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Although mine is a CL65 with modest upgrading, mine also has struck me as exorbitantly fast - and faster than 0-60 and 1/4th mile ETs prove. I've owned some very fast machines (motorcycles, turbo Porsche, supercharged drag boat...) and the CL65 seems "faster" than any of those.

But actual ET times of those who race these are established. These are 11 second cars and if worked up quite a bit and more race oriented tires maybe high 10s.

High 10s, of course, it extremely fast. VERY fast. BUT... also misleadingly slow in a sense.

These cars are HEAVY in relation to their rear tire footprint. They take over 4 seconds to hit 60 in street form. Yet with that number, we know something very seriously is happening once their already rolling.

I've noticed that I don't floor my CL65 from a standing start. Rather, for no particular reason, now and then when I'm going around 30ish II'll punch the throttle to the floor - and it seems to almost violently throw me back into the seat - and when I next look at the speedometer its going 70,80,90... faster than I would say those numbers - but then let up by around 100mph - fearing the ticket of course.

If you think of the horsepower and TORQUE numbers of these CLs, 40 to 120 is EXACTLY where they are fastest. Already going fast enough to hook up to the pavement.

In short, I am getting this sense of radical acceleration in that speed range, which exactly works with the mega torque of these motors.

The other part of this I suspect is the dual personality of these cars. They don't feel hyper fast. They don't sound hyper fast. So the backward G-force comes as a surprise. Plus there is the sense of accelerating a very large mass.

These big Mercs are FAST. Radically fast for their size and luxury. But I also think where they are at their very best is in the 40 to 120 mph range.
 

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I only have a 2001 non turbo cl600, but the feel you describe when punching it at 40 mph is still there and actually very incredible considering the weight of the car. I think it is much harder to feel horsepower than it is torque, and these things are torque machines.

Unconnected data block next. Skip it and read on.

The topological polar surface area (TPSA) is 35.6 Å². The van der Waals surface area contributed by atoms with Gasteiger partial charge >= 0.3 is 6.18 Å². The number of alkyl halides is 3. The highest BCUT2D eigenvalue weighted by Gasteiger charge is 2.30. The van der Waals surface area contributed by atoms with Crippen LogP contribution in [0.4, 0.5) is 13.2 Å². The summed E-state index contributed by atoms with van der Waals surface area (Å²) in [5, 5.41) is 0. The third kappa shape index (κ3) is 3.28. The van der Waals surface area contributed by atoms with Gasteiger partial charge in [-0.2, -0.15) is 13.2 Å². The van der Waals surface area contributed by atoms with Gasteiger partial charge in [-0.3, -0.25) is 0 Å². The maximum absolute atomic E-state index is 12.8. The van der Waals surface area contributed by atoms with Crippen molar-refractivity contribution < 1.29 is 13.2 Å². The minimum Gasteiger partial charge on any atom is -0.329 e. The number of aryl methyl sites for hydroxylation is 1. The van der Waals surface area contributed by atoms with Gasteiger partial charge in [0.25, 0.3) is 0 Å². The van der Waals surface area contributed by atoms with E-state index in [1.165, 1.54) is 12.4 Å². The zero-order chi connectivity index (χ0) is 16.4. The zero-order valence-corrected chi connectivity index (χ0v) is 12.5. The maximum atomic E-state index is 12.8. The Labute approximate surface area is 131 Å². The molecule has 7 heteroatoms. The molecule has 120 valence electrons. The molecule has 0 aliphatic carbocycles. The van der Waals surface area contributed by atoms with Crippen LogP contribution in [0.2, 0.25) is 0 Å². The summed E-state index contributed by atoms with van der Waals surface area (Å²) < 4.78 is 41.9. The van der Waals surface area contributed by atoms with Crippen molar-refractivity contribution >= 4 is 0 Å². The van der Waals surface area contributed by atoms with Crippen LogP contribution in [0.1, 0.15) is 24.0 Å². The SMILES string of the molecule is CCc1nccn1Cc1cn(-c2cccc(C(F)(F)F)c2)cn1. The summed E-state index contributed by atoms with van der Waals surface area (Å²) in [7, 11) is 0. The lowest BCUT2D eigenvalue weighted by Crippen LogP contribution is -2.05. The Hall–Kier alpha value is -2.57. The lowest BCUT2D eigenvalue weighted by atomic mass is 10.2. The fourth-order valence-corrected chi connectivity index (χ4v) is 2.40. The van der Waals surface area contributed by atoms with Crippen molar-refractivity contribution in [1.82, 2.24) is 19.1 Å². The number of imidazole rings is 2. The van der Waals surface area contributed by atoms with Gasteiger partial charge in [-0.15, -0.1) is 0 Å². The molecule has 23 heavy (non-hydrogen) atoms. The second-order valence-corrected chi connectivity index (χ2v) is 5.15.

Your 01 CL600 is no slouch with 363 horsepower and 391 TQ. A $100K luxury bullet back then - still fully viable in terms of personal performance. The drag racing times deceptively under-rate it because of your rear tire width in relation to weight. That is true for all these big Mercs. Once they are already rolling and can fully hook up to the road they are very, very quick.
 

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Another interesting fact is that The motors in the new 65 and 600 series haven't gained much of any more horsepower and torque in a decade. The 2014 65 series motor is the identical motor to the 2005 motor, other than an ECU refinement adding around 25 horsepower - which is less than any aftermarket ECU tuning adds to the "old" motor.
The same seems true for the 600 series, though the go up a bit more likely to do computers better able to handle NA compression on pump gas.

Yet this ECU tuning advantages is a bit misleading too. When a motor is computer limited the result is a bit less peak horsepower and TQ, BUT the horsepower and TQ power line is much flatter as the motor could put out more but the computer is limiting it to an allowable maximum.

The shortcoming of these big performance Mercs in relation to new models and some other brands is the relatively narrower rear tires and older, slower and for some models less gears than new ones. The TQ limitations are both due to the tire limitations and moreso the old transmissions that can't take much more if MB wants to avoid warranty claims.

For some model years, non-turbo V12 Merc are 1/10th faster than the turbo V12s, because our turbo V12s have the old 5 speed compared to the much faster 7 speed.